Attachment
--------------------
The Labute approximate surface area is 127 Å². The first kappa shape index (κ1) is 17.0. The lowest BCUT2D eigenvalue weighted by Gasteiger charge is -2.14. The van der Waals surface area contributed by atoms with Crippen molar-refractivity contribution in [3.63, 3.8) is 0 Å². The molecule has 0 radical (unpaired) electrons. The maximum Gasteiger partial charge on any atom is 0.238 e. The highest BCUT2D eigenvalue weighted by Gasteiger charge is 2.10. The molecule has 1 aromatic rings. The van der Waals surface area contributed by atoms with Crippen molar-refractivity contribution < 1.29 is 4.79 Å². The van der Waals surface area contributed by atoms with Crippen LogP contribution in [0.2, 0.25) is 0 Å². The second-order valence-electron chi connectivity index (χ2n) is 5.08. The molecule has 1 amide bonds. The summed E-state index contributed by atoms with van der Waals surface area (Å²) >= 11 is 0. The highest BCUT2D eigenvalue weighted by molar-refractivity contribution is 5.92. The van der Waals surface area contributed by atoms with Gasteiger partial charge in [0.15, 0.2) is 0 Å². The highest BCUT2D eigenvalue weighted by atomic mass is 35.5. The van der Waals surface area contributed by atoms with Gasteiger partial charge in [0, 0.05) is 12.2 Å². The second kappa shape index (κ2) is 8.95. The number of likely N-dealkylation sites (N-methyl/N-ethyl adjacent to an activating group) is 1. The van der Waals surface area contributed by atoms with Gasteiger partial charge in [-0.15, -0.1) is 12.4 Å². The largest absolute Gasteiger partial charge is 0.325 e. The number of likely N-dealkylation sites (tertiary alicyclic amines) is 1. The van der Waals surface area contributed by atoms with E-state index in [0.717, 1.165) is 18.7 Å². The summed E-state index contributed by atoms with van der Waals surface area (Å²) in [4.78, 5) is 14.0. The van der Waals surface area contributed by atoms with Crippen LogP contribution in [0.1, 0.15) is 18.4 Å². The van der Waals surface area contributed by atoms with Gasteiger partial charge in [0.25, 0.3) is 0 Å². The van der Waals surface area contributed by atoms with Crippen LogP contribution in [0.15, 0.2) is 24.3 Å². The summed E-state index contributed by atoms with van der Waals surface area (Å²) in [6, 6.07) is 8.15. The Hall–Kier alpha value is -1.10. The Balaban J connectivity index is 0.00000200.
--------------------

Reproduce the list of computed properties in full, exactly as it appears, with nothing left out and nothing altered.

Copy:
The Labute approximate surface area is 127 Å². The first kappa shape index (κ1) is 17.0. The lowest BCUT2D eigenvalue weighted by Gasteiger charge is -2.14. The van der Waals surface area contributed by atoms with Crippen molar-refractivity contribution in [3.63, 3.8) is 0 Å². The molecule has 0 radical (unpaired) electrons. The maximum Gasteiger partial charge on any atom is 0.238 e. The highest BCUT2D eigenvalue weighted by Gasteiger charge is 2.10. The molecule has 1 aromatic rings. The van der Waals surface area contributed by atoms with Crippen molar-refractivity contribution < 1.29 is 4.79 Å². The van der Waals surface area contributed by atoms with Crippen LogP contribution in [0.2, 0.25) is 0 Å². The second-order valence-electron chi connectivity index (χ2n) is 5.08. The molecule has 1 amide bonds. The summed E-state index contributed by atoms with van der Waals surface area (Å²) >= 11 is 0. The highest BCUT2D eigenvalue weighted by molar-refractivity contribution is 5.92. The van der Waals surface area contributed by atoms with Gasteiger partial charge in [0.15, 0.2) is 0 Å². The highest BCUT2D eigenvalue weighted by atomic mass is 35.5. The van der Waals surface area contributed by atoms with Gasteiger partial charge in [0, 0.05) is 12.2 Å². The second kappa shape index (κ2) is 8.95. The number of likely N-dealkylation sites (N-methyl/N-ethyl adjacent to an activating group) is 1. The van der Waals surface area contributed by atoms with Gasteiger partial charge in [-0.15, -0.1) is 12.4 Å². The largest absolute Gasteiger partial charge is 0.325 e. The number of likely N-dealkylation sites (tertiary alicyclic amines) is 1. The van der Waals surface area contributed by atoms with E-state index in [0.717, 1.165) is 18.7 Å². The summed E-state index contributed by atoms with van der Waals surface area (Å²) in [4.78, 5) is 14.0. The van der Waals surface area contributed by atoms with Crippen LogP contribution in [0.1, 0.15) is 18.4 Å². The van der Waals surface area contributed by atoms with Gasteiger partial charge in [0.25, 0.3) is 0 Å². The van der Waals surface area contributed by atoms with Crippen LogP contribution in [0.15, 0.2) is 24.3 Å². The summed E-state index contributed by atoms with van der Waals surface area (Å²) in [6, 6.07) is 8.15. The Hall–Kier alpha value is -1.10. The Balaban J connectivity index is 0.00000200.